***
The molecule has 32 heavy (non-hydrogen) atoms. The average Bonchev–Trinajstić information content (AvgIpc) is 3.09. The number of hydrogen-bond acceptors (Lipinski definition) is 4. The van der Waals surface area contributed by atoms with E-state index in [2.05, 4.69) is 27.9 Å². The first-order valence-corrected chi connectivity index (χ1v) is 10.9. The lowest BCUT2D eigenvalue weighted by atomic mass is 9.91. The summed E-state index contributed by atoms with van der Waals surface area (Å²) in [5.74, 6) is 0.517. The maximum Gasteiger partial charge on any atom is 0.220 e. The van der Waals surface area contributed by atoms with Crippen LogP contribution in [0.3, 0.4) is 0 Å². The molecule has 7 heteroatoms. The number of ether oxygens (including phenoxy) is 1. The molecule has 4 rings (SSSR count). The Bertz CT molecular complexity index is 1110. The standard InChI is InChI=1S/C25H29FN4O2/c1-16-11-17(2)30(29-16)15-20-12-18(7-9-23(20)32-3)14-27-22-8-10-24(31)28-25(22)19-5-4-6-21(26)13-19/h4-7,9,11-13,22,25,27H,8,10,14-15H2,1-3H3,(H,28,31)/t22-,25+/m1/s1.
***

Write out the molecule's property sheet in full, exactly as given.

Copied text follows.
The molecule has 32 heavy (non-hydrogen) atoms. The average Bonchev–Trinajstić information content (AvgIpc) is 3.09. The number of hydrogen-bond acceptors (Lipinski definition) is 4. The van der Waals surface area contributed by atoms with E-state index in [2.05, 4.69) is 27.9 Å². The first-order valence-corrected chi connectivity index (χ1v) is 10.9. The lowest BCUT2D eigenvalue weighted by atomic mass is 9.91. The summed E-state index contributed by atoms with van der Waals surface area (Å²) in [5.74, 6) is 0.517. The maximum Gasteiger partial charge on any atom is 0.220 e. The van der Waals surface area contributed by atoms with Crippen LogP contribution in [0.3, 0.4) is 0 Å². The molecule has 7 heteroatoms. The number of ether oxygens (including phenoxy) is 1. The molecule has 4 rings (SSSR count). The Bertz CT molecular complexity index is 1110. The standard InChI is InChI=1S/C25H29FN4O2/c1-16-11-17(2)30(29-16)15-20-12-18(7-9-23(20)32-3)14-27-22-8-10-24(31)28-25(22)19-5-4-6-21(26)13-19/h4-7,9,11-13,22,25,27H,8,10,14-15H2,1-3H3,(H,28,31)/t22-,25+/m1/s1.